Talk

“I usually know almost exactly how I feel. The problem is, I just can’t tell anyone.”

~Meg Cabot, Princess in Love

So here’s the thing: mental illness carries a stigma. We’re supposed to be enlightened and advanced in this day and age. (Pardon me while I pause to laugh hysterically) If you dare to stand up and admit to having a mental illness – any kind of mental illness – people look at you sideways. I’m not really sure what they picture, but you can visualize the box they shuffle you into.

“Uh-oh, crazy person right there.”

Imagine the shock when the majority of people opt out of standing, speaking up, or bringing any kind of attention to themselves. Why would you? Why would you voluntarily welcome getting tarred and feathered? Why would you step onto a stage and wait to get doused in a bucket of misconception and hatred from an uninformed public?

Odds are, you wouldn’t.

Here’s the catch-22. Mental illness and mental health demand conversation. Not just for people to understand they’re being morons (that’s a big part, though). No, we need to stand up and talk because that’s how we HEAL.

Oh, yeah – HEALING? Remember that?

Not a single person with mental illness is happy with their diagnosis. Not a single person battling with anxiety or depression or manic-depression or ADHD or any number of other illnesses is HAPPY. They don’t wake up, cheerily greeting the imbalance in their brain. We confront our reflections every day cursing our biochemistry to the ends of the universe and beyond. We run through checklists to even GET OUT OF BED! You think we want to exist like this every day?!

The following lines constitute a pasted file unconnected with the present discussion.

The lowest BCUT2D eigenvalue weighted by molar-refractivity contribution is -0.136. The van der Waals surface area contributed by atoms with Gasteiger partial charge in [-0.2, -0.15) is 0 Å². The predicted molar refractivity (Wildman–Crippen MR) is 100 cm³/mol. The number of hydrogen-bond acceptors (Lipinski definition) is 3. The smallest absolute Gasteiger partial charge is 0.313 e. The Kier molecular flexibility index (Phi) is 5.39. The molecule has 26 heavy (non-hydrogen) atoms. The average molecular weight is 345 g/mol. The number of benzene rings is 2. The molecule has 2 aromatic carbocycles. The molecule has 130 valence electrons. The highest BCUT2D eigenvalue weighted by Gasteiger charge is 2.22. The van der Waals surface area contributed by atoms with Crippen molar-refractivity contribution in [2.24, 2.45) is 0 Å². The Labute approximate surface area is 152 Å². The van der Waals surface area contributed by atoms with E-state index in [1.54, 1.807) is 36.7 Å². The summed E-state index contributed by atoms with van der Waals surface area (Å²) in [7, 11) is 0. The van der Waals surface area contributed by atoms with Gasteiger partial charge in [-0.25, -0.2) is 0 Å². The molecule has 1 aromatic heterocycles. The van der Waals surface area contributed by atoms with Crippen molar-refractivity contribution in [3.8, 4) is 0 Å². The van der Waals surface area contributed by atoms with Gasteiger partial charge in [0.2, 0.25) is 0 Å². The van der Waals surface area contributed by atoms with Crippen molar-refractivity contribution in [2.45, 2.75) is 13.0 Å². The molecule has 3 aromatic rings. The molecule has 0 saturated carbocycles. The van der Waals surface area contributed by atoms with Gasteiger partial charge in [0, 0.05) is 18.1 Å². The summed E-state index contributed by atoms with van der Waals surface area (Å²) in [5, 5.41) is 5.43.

We want to heal. Which means admitting a need to talk about the things going on in our screwed-up brains. It means sitting down and discussing the thoughts rattling around in ours heads. We know they aren’t always logical (somewhere), but until we get them out in the open, we can’t deal with them.

Want an example? My anxiety amps up beyond my limit to control it. Worries stack up and stack up and stack up. If you think I haven’t thought of something to worry about, you are in for a surprise – I’ve got EVERYTHING mapped out with every possible scenario. And I know I can’t control 90% of those things. But I CAN control a lot of things. Like the way the towels in the kitchen and bathroom are folded. Like the way the dishes are stacked in the cabinet. Like the way the books and movies are organized. That order is my way of staying calm and organized and in control in a world that is literally planning to fall apart around me.

So when my fiance’ decides to ignore that order, my world comes apart. And I break down. It took me a long time to finally open up and explain why the towel folding was so important. That it keeps my tiny part of the world SANE. I had to TALK to him, to sit down and TALK through my insane logic. Is it his logic? Of course not. But when I finally talked to him, he understood. He laughs, but the towels are always in place now. He understands he’s keeping my world safe.

If you don’t talk, people don’t know. They don’t understand what you need. They don’t know what you’re feeling, what you’re going through. And so they can’t help. People out there DO want to help, they really do. They just need to understand. Which means opening your mouth.